After the incident in January, some people are coping at their own pace and some were getting treatment from the facilities that the government provided us. Deep inside we know our community will never be the same as before. We look at each other in a different way now and some ask why? Why our town? Why our people? There are no real answers for these questions. But, it’s time. Time for healing. Time for change, and time to get stronger
My Healing Journey
By Tina Toulejour
La Lache is my home. I was born and raised in the community. I have three children, two teenagers who attend Dene High School, and my baby who attends Ducharme Elementary. I am a student with Dumont Technical Institute Adult Basic Education Level 3 program. Nothing has affected me more than the incident on January 22, 2016 at Dene High School.
I was very devastated at first when I heard about the incident, I couldn’t think for a moment, but I kept myself busy by working on my crafts, sewing, and beadwork. I spend a lot time with my children especially with my two teenagers, because they were in the building when the tragedy took place. I have to keep them busy to make sure they are feeling okay.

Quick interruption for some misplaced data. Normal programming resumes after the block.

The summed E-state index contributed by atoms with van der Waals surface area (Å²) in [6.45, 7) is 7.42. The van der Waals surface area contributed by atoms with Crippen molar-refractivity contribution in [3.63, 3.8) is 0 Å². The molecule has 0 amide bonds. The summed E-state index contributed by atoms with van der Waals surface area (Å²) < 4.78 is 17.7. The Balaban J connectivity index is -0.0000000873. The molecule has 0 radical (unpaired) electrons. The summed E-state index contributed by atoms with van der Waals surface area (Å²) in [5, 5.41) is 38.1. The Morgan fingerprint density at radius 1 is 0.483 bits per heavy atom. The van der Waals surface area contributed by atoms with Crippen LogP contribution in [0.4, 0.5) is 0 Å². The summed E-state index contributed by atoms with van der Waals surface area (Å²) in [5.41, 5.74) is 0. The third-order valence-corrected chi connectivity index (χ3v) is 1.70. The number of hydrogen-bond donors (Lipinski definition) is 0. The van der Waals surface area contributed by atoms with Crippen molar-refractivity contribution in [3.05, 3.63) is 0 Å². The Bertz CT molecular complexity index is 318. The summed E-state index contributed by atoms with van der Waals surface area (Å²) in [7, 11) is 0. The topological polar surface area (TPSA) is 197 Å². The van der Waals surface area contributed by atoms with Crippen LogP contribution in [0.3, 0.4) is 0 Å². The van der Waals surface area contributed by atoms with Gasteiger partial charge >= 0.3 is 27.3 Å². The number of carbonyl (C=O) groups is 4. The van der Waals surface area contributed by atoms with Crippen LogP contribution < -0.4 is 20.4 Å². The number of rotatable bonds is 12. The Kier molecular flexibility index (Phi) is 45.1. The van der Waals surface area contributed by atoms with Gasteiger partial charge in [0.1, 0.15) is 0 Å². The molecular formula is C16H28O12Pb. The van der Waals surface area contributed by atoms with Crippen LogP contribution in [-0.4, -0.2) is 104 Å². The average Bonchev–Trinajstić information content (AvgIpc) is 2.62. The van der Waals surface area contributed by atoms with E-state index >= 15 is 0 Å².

I want my children to feel they are loved and belong. I teach them the difference between what’s right and wrong. We talk about how we can heal. We pray each night before bedtime. Family get together is one of the ways in which we are healing. I share stories about how I was raised in a loving, caring and welcoming home.